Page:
The Duet Wedge features Transdek’s twin slide door arrangement, which has been specifically designed to support optimal double deck operations.
Also on display was Transdek’s Mark II Duet Urban double deck trailer, designed for high volume deliveries to city centres. The Mark II has an adapted tail lift for high street unloading.
BOC exhibited a new nitrogen-cooled trailer system which it has branded Frostcruise. This differs from its previous system, Polarstream, in that it uses a heat exchanger rather than flooding the chilled compartment with nitrogen.
The Frostcruise system stores nitrogen at -196 degrees Celsius and uses the heat exchanger to chill the air in the trailer compartment before venting the nitrogen safely. A major retailer is currently trialling the system.
Although the Polarstream system cooled the compartment efficiently, when the trailer doors were opened cold nitrogen would spill out displacing the oxygen around the opening which could be a problem for anyone standing there.
Frostcruise does not need a diesel powered fridge unit reducing the carbon footprint as well as being quieter making it suitable for use in urban environments. BOC says the unit has a longer working life than a conventional fridge unit as well as a pull-down and recovery time that is three times faster.
Cartwright buys out former MDs
S Cartwright & Sons (Coachbuilders) said it has now agreed with John & Steven Cartwright to acquire their 40 per cent shareholding in the company for an undisclosed sum.
John and Steven Cartwright, the former joint managing directors of Cartwright Trailers, left the business last year and launched their own company, Tiger Trailers, to offer a range of products from rigid bodywork to double deck LST trailers. Both Cartwright and Tiger are exhibiting at the show.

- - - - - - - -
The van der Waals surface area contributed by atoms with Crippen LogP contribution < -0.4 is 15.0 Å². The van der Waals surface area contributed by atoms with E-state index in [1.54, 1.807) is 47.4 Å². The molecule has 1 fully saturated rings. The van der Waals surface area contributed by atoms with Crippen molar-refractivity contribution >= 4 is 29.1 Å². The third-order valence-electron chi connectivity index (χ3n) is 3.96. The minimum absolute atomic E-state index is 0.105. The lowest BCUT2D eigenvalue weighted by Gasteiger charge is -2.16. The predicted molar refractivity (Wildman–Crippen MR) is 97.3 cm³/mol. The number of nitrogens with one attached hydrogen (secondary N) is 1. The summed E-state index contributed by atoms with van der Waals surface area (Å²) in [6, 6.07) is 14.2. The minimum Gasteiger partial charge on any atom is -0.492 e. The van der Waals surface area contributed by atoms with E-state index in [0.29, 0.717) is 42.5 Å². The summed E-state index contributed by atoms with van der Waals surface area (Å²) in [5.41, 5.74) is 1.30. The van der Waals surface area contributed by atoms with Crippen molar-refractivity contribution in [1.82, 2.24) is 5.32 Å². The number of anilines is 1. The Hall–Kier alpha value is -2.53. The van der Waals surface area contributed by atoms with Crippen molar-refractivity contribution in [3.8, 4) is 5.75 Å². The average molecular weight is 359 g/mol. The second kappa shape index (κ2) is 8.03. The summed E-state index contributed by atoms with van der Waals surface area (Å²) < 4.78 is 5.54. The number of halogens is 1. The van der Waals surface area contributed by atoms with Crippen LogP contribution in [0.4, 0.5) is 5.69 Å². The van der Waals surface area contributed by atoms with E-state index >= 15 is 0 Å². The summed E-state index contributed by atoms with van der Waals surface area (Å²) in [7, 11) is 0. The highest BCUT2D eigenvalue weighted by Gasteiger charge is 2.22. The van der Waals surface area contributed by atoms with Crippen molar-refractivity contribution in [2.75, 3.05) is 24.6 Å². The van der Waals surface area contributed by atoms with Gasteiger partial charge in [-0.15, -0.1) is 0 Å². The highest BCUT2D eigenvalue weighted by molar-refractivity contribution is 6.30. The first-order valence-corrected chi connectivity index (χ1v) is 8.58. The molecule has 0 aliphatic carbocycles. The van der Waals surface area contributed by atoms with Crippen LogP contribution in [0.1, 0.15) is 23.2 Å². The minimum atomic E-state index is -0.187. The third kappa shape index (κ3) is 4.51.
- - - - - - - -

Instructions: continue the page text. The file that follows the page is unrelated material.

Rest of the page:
Portable Auto Centre
Dawsongroup has unveiled a new approach to fleet maintenance with its Portable Auto Centre – a modular facility to enable fast fit servicing, tyre repair and replacement, as well as full-blown body repair, restoration and painting services.
It will first be introduced to Dawsonrentals vans nationwide depots, then expanded to businesses partners and customer premises.
Dawsongroup’s long-term strategy is to create modular villages that contain offices, waiting areas and repair centres, developing the network for public use across supermarkets, airports and service stations.
Tories take lead in show exit poll
An exit poll of visitors to the show conducted by the Road Haulage Association yesterday, found that almost 58 per cent would vote Tory.
244 industry professionals were asked: “Which political party do you consider best represents the interests of the road haulage and logistics industry?” 57.7 per cent of the sample answered, “the Conservatives”
Labour was the choice of 8.2 per cent of those asked, while the SNP and Green Party shared 2 per cent between them. Only 0.8 per cent of those questioned answered, “Liberal Democrats”.
13 per cent of those polled thought none of the principle parties had the industry’s interests at heart, while 13 per cent said they didn’t know. 5 per cent refused to comment.